I Wish

Still Walking, I Think

         
 

11 May 2012| No Comments     by Sean Chavel

 

Haggard, and less than enchanting. I Wish (Japanese with English subtitles) is the new film by hit-or-miss director Hirokazu Kore-eda, and this one is in the latter annals. Perhaps fresh students of Japanese culture will be enraptured by this slow-moving but exotic work. But since I’ve seen so many Japanese films in my lifetime, I feel this isn’t one of the better ones. Kore-eda is servicing the subtle style and meditative mood of Yasujiro Ozu’s films (“Late Spring,” “Tokyo Story”), but his film only thinks its Ozu. By trailing multiple youngsters as they go for a “grown-up” adventure, Kore-eda’s film is also a pale reminisce of Francois Truffaut’s French film “Small Change” (1976). But “I Wish” lags on and on like an old man hobbling with a crutch, going off on slow tangents over and over again when you just want him to stick to the main road.

The two boys of the film (played by Koki Maeda and Ohshiro Maeda) hear that if they watch two trains pass each other side-by-side then any wish they yelp will be fulfilled. They want their divorced parents to reunite. They get some other adorable kids to tag-along, with poignant wishes of their own, but there’s some mischief in the pile-up of lies. As a story, it sounds sweet and wistful, idealistic and cool.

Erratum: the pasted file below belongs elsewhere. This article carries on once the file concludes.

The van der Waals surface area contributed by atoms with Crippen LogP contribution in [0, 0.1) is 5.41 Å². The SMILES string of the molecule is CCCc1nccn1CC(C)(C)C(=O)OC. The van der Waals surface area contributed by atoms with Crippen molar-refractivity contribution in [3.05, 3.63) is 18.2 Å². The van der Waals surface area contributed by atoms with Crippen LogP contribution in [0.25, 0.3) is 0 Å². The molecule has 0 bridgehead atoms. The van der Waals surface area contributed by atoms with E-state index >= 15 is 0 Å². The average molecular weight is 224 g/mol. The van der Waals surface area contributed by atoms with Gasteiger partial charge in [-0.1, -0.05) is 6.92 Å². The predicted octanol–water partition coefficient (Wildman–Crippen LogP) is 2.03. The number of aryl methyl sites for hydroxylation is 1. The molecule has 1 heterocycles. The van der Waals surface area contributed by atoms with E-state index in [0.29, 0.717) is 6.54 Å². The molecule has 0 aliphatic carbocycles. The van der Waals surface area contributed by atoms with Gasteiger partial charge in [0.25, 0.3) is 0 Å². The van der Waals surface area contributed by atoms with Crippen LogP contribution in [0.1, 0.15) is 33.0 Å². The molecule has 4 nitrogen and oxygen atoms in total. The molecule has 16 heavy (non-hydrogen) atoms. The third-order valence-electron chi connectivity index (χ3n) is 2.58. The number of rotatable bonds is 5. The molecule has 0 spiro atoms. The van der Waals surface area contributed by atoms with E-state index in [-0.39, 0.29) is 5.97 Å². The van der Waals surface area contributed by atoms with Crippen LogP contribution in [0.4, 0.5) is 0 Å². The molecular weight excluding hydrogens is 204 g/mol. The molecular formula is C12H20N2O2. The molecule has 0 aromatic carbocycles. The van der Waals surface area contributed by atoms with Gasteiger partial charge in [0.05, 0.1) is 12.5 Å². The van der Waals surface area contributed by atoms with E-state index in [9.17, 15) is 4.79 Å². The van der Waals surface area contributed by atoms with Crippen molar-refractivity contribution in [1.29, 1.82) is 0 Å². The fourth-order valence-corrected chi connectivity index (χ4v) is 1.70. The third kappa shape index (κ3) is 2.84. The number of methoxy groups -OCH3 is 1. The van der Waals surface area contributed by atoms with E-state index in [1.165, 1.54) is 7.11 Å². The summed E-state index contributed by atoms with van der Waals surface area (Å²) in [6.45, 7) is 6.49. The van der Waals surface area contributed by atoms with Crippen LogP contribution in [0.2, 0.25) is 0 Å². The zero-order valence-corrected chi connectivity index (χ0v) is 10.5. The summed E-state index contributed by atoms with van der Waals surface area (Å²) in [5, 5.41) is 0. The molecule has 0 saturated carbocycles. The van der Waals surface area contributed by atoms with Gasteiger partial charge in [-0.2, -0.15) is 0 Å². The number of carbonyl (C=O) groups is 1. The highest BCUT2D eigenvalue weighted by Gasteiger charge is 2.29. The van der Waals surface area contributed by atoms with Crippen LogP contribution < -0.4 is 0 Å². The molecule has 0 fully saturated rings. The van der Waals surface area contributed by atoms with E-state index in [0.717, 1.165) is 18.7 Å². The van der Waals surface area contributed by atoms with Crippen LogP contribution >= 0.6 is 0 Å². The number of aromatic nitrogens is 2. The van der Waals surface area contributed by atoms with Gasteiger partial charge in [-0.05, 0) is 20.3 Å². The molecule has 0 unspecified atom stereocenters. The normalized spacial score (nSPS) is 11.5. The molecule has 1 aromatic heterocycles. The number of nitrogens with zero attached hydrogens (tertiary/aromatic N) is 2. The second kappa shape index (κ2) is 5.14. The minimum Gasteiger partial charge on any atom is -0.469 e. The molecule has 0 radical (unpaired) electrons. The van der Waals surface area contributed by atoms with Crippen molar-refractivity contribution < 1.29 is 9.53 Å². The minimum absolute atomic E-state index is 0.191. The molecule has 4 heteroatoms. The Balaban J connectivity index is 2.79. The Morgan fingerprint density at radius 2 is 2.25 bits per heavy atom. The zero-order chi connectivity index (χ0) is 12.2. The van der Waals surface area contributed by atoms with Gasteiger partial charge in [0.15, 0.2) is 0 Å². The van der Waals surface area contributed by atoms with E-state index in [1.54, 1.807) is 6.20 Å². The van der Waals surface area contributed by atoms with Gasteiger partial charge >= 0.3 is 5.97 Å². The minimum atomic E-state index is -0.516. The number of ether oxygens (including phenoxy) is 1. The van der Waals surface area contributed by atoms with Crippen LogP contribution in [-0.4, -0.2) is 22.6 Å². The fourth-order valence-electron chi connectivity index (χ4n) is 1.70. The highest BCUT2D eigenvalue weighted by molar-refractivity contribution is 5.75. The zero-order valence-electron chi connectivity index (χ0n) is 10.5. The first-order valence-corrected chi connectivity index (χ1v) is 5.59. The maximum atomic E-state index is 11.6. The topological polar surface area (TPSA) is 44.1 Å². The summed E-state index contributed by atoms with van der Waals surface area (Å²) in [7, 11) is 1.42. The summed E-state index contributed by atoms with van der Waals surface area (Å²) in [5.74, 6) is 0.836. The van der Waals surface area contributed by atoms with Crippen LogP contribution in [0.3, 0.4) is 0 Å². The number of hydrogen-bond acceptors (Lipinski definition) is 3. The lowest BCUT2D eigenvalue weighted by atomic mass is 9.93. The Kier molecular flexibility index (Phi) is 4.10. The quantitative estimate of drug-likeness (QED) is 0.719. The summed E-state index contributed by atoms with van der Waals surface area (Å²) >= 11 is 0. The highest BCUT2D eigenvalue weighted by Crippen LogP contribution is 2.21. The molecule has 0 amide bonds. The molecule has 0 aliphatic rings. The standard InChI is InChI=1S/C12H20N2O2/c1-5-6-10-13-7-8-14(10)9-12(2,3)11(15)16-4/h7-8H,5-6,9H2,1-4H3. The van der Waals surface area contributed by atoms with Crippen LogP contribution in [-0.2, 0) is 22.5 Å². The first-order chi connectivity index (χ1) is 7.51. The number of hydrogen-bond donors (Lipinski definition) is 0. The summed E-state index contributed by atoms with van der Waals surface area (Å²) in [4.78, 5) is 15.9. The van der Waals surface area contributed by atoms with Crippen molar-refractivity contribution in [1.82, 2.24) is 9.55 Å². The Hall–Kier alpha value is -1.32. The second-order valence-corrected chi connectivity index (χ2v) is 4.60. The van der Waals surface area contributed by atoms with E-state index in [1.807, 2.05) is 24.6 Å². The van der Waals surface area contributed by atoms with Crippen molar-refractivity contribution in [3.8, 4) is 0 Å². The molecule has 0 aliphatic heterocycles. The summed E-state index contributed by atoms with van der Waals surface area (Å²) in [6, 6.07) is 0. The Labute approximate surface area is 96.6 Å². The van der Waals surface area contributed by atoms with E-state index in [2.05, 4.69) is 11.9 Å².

But in-between the touching sentiment, however, lies unintended depression. The images have dusty silt surfaces. Like all this brownish yellow gunk ended up on the film stock, but you can’t clorex-rinse it off. Sure, the kids are from a hometown where a constantly erupting volcano emits ash that envelops the city. But why does every emotion of the film have such a stodgy and musky appearance?

The unappealing look of the film keeps it from being memorable, to say the least, when you just want to rub your eyes out every few minutes. Cute, it was supposed to be. Instead, it’s kind of an acute failure.

I’m not sure what this Kore-eda is doing in his last two films, this one and “Still Walking” (2008). I much preferred “After Life” (1998) and “Nobody Knows” (2005) which are stand-out Japanese films by the director.

128 Minutes. Rated PG. Japanese in English subtitles.

FOREIGN FILM / FOOD FOR THOUGHT MOVIE / WINTER TALE

Film Cousins: “Yasujiro Ozu’s Good Morning” (1959, Japan); “Small Change” (1976, France); “Nobody Knows” (2005, Japan); “Still Walking” (2008, Japan).

 

 

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Sean Chavel

About The Author / Sean Chavel

Sean Chavel is a Hollywood based author and movie reviewer. He is the Executive Director of flickminute.com, a new website that has adapted the movie review site genre by introducing moodbased and movie experience based reviews.

 

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